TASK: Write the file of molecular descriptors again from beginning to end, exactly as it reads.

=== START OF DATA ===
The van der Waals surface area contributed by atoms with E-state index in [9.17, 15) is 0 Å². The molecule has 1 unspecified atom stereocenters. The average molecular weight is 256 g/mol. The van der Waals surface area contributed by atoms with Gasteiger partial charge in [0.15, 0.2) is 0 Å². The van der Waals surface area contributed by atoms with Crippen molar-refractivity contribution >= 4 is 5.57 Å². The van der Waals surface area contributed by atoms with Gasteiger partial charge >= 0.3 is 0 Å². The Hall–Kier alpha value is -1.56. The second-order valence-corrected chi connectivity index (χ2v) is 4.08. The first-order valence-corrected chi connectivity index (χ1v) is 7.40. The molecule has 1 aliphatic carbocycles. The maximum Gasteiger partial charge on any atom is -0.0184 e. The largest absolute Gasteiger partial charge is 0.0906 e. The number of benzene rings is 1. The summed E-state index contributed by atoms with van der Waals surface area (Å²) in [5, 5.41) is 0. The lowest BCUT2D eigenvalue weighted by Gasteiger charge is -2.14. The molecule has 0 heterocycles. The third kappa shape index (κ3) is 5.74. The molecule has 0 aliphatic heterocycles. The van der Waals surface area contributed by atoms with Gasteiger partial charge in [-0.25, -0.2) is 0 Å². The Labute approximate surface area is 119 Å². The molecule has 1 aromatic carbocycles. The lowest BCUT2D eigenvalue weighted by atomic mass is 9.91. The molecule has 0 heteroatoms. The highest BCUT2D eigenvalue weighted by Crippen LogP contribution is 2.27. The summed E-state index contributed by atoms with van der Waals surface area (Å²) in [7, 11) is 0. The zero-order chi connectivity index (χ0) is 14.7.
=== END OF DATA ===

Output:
The van der Waals surface area contributed by atoms with E-state index in [9.17, 15) is 0 Å². The molecule has 1 unspecified atom stereocenters. The average molecular weight is 256 g/mol. The van der Waals surface area contributed by atoms with Gasteiger partial charge in [0.15, 0.2) is 0 Å². The van der Waals surface area contributed by atoms with Crippen molar-refractivity contribution >= 4 is 5.57 Å². The van der Waals surface area contributed by atoms with Gasteiger partial charge >= 0.3 is 0 Å². The Hall–Kier alpha value is -1.56. The second-order valence-corrected chi connectivity index (χ2v) is 4.08. The first-order valence-corrected chi connectivity index (χ1v) is 7.40. The molecule has 1 aliphatic carbocycles. The maximum Gasteiger partial charge on any atom is -0.0184 e. The largest absolute Gasteiger partial charge is 0.0906 e. The number of benzene rings is 1. The summed E-state index contributed by atoms with van der Waals surface area (Å²) in [5, 5.41) is 0. The lowest BCUT2D eigenvalue weighted by Gasteiger charge is -2.14. The molecule has 0 heterocycles. The third kappa shape index (κ3) is 5.74. The molecule has 0 aliphatic heterocycles. The van der Waals surface area contributed by atoms with Gasteiger partial charge in [-0.25, -0.2) is 0 Å². The Labute approximate surface area is 119 Å². The molecule has 1 aromatic carbocycles. The lowest BCUT2D eigenvalue weighted by atomic mass is 9.91. The molecule has 0 heteroatoms. The highest BCUT2D eigenvalue weighted by Crippen LogP contribution is 2.27. The summed E-state index contributed by atoms with van der Waals surface area (Å²) in [7, 11) is 0. The zero-order chi connectivity index (χ0) is 14.7.